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TV Moms

  • By: Lenora Perry-Samaniego
  • In: Encyclopedia of Motherhood
  • Edited by: Andrea O'Reilly
  • Subject:Sociology of Gender, Parenting, Maternal Health

The introduction of television into the American home after World War II corresponded with the proliferation of mass-produced housing built to accommodate the growing families of returning GIs. Like no other phenomenon before or since, television has grown with subsequent generations, contributing to the consciousness of a nation.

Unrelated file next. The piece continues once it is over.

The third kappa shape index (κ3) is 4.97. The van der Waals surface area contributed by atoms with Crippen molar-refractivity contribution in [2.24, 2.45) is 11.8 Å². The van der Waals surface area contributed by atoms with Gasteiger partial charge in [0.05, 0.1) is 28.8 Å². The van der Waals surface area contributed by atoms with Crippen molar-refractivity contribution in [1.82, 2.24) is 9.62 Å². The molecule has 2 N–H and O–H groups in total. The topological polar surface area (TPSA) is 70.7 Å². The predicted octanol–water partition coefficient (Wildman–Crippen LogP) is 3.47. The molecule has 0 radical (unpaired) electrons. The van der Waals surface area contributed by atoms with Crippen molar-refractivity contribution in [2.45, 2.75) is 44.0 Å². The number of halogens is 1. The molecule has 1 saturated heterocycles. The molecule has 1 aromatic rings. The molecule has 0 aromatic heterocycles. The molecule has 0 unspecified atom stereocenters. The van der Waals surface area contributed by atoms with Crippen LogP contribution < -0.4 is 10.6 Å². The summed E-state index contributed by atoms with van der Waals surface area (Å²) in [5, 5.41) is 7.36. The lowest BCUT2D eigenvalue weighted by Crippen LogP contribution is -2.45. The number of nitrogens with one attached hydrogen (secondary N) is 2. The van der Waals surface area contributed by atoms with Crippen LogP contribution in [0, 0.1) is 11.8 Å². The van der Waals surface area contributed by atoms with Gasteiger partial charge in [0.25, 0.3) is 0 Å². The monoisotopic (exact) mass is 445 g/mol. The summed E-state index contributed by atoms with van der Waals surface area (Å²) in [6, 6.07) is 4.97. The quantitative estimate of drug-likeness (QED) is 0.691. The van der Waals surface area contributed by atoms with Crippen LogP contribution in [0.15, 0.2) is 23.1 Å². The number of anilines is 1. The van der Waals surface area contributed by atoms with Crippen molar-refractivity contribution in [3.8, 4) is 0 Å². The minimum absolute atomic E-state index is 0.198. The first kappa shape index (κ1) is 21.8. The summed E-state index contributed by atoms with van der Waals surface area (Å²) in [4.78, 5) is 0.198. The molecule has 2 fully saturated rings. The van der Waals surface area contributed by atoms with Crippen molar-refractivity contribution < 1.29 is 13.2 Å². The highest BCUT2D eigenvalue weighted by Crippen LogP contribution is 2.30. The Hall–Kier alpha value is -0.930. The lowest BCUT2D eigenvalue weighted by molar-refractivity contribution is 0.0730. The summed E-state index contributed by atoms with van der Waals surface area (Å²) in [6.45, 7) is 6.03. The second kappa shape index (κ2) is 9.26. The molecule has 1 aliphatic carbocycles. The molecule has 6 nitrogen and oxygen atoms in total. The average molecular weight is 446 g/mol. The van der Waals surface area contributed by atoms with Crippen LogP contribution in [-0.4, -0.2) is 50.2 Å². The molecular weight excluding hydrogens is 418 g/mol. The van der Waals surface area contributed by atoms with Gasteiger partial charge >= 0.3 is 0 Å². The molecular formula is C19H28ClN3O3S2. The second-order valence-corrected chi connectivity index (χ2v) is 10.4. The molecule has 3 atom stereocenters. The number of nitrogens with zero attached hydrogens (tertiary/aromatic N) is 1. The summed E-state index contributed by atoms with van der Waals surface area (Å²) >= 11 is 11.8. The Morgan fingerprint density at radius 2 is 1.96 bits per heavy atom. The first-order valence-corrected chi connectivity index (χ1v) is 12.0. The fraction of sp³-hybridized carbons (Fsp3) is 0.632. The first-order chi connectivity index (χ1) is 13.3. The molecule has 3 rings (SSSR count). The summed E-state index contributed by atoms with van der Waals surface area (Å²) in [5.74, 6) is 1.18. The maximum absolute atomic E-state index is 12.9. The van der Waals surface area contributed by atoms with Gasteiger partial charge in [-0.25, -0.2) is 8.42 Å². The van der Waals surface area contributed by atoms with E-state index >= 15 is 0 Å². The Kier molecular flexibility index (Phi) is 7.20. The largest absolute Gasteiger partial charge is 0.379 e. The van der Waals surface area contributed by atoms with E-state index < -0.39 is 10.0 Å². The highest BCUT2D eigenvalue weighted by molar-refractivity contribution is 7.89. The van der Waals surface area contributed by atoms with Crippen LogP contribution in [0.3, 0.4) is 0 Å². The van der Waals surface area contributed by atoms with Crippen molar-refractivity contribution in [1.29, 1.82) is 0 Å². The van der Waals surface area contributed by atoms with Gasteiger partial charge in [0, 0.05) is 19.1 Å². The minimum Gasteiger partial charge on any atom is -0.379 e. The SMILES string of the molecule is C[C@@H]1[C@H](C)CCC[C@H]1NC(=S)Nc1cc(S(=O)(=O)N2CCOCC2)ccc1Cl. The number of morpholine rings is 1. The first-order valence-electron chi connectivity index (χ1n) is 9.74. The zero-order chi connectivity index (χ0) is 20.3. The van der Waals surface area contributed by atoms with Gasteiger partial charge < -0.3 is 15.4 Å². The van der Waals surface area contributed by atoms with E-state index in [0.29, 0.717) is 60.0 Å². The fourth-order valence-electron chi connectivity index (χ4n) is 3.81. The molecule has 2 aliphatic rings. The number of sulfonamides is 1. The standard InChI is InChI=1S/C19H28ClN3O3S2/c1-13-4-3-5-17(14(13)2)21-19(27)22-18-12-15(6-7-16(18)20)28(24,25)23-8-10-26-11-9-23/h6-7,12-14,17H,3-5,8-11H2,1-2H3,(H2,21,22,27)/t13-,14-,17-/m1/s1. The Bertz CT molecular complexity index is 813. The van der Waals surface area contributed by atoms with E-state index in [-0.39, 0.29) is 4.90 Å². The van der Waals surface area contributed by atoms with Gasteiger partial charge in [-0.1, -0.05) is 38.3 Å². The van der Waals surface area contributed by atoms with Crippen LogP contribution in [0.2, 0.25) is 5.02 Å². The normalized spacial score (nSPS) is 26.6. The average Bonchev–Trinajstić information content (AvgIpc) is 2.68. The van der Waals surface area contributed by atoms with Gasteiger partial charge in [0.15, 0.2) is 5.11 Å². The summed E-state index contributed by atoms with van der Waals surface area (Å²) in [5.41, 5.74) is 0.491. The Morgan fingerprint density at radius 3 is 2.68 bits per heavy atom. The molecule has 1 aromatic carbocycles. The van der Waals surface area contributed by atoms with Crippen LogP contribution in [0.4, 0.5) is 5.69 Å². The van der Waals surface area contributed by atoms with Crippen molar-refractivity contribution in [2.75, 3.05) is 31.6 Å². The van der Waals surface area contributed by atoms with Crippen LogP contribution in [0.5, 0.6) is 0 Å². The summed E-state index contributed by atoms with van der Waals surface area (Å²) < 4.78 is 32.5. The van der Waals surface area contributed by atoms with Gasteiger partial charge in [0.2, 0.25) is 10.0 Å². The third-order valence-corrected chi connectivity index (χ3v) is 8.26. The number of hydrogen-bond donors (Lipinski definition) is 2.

The 1950s

During the 1950s, even the government weighed in on such issues as television's impact on the whole-someness of the family, and in response, television networks offered programming reminiscent of popular radio shows from decades before. Domestic life was represented with nuclear families, such as that in The Adventures of Ozzie and Harriet, The Donna Reed Show, Leave It To Beaver, and Father Knows Best, which presented idealized versions of white middle-class families in suburban communities, and mothers ...

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